Column: Medicare open enrollment: A chance to tune up your coverage

George Washington is seen with printed medical mask on the one Dollar banknotes in this illustration taken, March 31, 2020. REUTERS/Dado Ruvic/Illustration

Oct 14 (Reuters) - Fall is the time to give your Medicare coverage a checkup. This is a chore far too many seniors shy away from, but it can be a money-saving move that improves your access to healthcare.

Open enrollment begins on Oct. 15 and runs through Dec. 7, but seven out of ten Medicare beneficiaries probably will not compare their coverage options, if the latest data from the Kaiser Family Foundation is any indication.

If you are enrolled in traditional Medicare with a Medigap supplemental plan, there is no need to re-evaluate or make changes. But anyone enrolled in a Medicare Advantage or Part D prescription drug plan should do a checkup annually. The terms of your Part D coverage can change from year to year in ways that affect not only your costs, but access to medications. The same is true for Advantage plans that wrap in drug coverage - and the healthcare providers included in these managed care networks also can change.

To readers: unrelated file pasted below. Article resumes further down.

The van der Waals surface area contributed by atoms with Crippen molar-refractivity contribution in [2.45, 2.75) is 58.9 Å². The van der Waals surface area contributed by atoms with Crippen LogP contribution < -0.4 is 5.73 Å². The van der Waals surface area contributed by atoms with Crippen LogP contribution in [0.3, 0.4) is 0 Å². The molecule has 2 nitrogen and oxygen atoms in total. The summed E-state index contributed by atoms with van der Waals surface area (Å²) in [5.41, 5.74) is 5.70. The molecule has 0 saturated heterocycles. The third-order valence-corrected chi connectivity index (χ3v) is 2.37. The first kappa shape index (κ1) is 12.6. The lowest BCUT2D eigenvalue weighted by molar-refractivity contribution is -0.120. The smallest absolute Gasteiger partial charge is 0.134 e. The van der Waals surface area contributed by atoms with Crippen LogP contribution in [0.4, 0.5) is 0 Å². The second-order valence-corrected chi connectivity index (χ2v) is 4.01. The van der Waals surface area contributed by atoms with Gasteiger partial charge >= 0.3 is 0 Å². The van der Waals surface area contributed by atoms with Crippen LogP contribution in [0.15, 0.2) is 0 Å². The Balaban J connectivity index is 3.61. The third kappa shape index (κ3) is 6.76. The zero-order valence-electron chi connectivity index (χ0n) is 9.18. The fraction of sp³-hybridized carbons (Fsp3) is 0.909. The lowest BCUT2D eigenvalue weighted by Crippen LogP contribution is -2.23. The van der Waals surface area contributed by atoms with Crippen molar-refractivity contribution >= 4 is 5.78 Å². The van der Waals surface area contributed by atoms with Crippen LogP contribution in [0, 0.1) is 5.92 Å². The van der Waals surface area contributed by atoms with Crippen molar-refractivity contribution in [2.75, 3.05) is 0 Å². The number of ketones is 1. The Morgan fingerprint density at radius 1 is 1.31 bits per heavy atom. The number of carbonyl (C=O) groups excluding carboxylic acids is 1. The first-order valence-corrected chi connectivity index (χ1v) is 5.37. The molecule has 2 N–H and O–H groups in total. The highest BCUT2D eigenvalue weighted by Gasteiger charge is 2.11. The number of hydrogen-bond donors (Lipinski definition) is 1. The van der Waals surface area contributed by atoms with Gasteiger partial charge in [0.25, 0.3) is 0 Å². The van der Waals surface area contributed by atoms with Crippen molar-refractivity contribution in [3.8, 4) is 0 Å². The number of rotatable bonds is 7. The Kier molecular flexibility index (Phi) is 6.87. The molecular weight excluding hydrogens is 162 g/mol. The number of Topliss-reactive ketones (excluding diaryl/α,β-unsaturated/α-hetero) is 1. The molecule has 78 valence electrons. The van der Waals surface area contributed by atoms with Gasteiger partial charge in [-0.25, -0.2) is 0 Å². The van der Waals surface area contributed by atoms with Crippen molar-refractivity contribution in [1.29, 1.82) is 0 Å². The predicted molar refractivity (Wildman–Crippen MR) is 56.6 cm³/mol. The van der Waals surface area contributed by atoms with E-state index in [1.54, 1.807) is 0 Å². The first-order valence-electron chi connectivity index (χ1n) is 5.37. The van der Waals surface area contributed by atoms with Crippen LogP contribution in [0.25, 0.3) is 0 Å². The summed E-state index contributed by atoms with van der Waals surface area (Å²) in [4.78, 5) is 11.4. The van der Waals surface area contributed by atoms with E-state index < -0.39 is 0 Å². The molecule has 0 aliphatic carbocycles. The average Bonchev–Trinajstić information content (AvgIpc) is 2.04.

This fall, there is some good news for seniors enrolled in Medicare for 2023, as some costs are falling. But the plan- shopping process can be complex - and there are pitfalls to avoid.

One pleasant surprise for next year is a falling Part B premium. The standard monthly Part B premium will drop next year by $5.20, to $164.90, and the annual Part B deductible will also decline, by $7, to $226. The very unusual decline is the result of the recent fracas surrounding Aduhelm, the controversial, very expensive drug for treating Alzheimer’s Disease, is administered in outpatient settings, so it is covered under Part B.

The Food and Drug Administration approved Aduhelm in 2021, and - assuming that the drug would be covered - Medicare increased the 2022 Part B premium by a whopping 14.5% to $170.10 per month. But Medicare ultimately decided to limit coverage to certain clinical trials - which meant beneficiaries have been overcharged this year.

The premium drop next year amounts to a refund of that overcharge.

Seniors can count on adding that $5.20 monthly refund to the hefty 8.7% Social Security cost-of-living adjustment (COLA) for 2023 announced on Thursday. Part B premium hikes often consume a good part of the Social Security COLA - but not in 2023.

The landmark Inflation Reduction Act phases in changes to Medicare over several years that should help moderate costs. In 2023, vaccines covered under Part D come with no copays or deductibles, which should help with expensive jabs such as the shingles vaccine.

The IRA also caps the soaring cost of insulin, with a maximum monthly copay for Medicare enrollees of $35 - a godsend for diabetics. However, this improvement comes with one caution for beneficiaries shopping for Part D plans using the Medicare Plan Finder, according to Frederic Riccardi, president of the Medicare Rights Center.